Webinar: What Women Need to Know about Ovarian Cancer

Tue, May 12, 2015
12:00pm to 1:00pm ET


Mayo Clinic gynecologic cancer specialists Jamie N. Bakkum-Gamez, M.D. and John Weroha, M.D., Ph.D. discuss the signs and symptoms women should be aware of for detection of ovarian cancer, understanding treatment options, and the importance of new clinical trials. Mayo Clinic medical geneticist Myra J. Wick, M.D., Ph.D. discusses the importance of family history and genetic counseling in preventing ovarian cancer. A live question and answer session followed the presentation. You can still ask questions using the chat box to the right. Speakers include: - Jamie N. Bakkum-Gamez, M.D. - John Weroha, M.D., Ph.D. - Myra J. Wick, M.D., Ph.D. Would you like to: Request An Appointment Learn More About Ovarian Cancer




Please share your latest research on best preventing ovarian cancer from recurring (non hereditary, stage 3B after major hysterectomy))

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Yes, international patients are eligible to participate. However, I would suggest you consider staying in the US rather than trying to travel back and forth. In addition, you should have complete records submitted with your “new patient registration” with a specific question to the Medical Oncology team to review candidacy for clinical trials prior to making an appointment. This could save you the potential problem of being disqualified based on prior treatments or other criteria.


Dr. Weroha: participating in clinical trials DOES cost patients $$. Insurance doesn’t pay for the trial drug, true, but it may have to pay for the administration of it – even if it’s not SOC. And so patients end up paying the copay for the admin. of the drug. I paid over $110 every 3 weeks for the admin. of Avastin for a trial, plus $30 for each checkup required every 6 weeks, plus parking fees and gas etc., for 22 cycles! My mother participated in a trial at NIH and although they arranged her plane flights, they didn’t provide a place to stay, when she had to be near Bethesda, MD for about 3 days every month. Hotels in the area start at $200/night!

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Please understand : I am the patient who got Avastin, along with and after Frontline treatment,  which is not SOC. I am now in the SOLO2 trial. My mother participated in a trial of carboplatin & olaparib for treatment of recurrence,  including measurement of the pharmacokinetics of their interaction, in an attempt to determine which to administer first. My experiences with my own clinical trials have been positive aside from unexpected costs. However, my experiences with my mother’s clinical trial were vastly different and often quite negative.  Part of the problem seemed to be that nobody cared for her as a person, but rather as patient # whatever. But please don’t tell patients that clinical trials will be “at no additional cost”; it’s just not true.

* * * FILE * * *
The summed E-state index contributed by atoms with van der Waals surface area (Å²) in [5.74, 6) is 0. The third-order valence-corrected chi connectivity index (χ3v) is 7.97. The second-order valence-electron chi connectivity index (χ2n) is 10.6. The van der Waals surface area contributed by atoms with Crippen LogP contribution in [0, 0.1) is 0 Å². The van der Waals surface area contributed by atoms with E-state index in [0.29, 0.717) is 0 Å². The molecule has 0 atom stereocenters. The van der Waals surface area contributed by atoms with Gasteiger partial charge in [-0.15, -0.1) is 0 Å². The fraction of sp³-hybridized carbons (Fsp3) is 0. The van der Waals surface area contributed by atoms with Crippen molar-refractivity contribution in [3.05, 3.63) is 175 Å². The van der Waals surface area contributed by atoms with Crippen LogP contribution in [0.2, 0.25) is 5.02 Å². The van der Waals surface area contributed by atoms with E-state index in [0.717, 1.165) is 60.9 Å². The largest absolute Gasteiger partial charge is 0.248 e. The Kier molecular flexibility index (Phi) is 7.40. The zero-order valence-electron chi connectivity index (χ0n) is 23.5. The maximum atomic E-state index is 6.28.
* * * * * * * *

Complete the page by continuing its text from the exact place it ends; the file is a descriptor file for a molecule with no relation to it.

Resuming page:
With 2 sisters with Ovarian cancer and a third one with Breast, will I be eligible to do the gene testing and be covered by insurance?

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What about the PPAACA provision saying that genetic counseling & testing must be covered for high-risk women? 


I have been experiencing severe pelvic/abdominal pain. My u/s and ct showed I have a small mass on my left ovary and one on my uterus (a small cyst in my liver) and my alpha feta protein test was abnormal, CA125 was normal. My doctor says there is nothing to worry about, I see my gyny on the 2nd June. My question is: can a doctor tell by my test results that the mass is benign? I am a 58 yr old female. I took HRT for 7 years stopped 1 year ago. The pain is increasing in severity now extending into my back and the groin area, I have had to stop work and am taking painkillers Tramadol 24/7. Thank you for you help.

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In a postmenopausal woman, ovarian masses are usually a growth of some sort—could be benign, could be cancer, could be something in between called a borderline tumor. Imaging and tumor markers may not be enough to rule out a cancer as cancers and benign tumors can look the same on imaging. And there is a small proportion of ovarian cancers that have a normal CA125 level. Further evaluation in the setting of an ovarian mass and pain is warranted. If you would like to be evaluated at Mayo Clinic, you may make an appointment by calling: 507-284-4137.


I have cuda equina syndrome for 6 years, due to back surgery. I straight cath 5 x’s a day.I have a colostomy. I am in terrible pain, taking high doses of gabapentin. Is there a
doctor that can help me.

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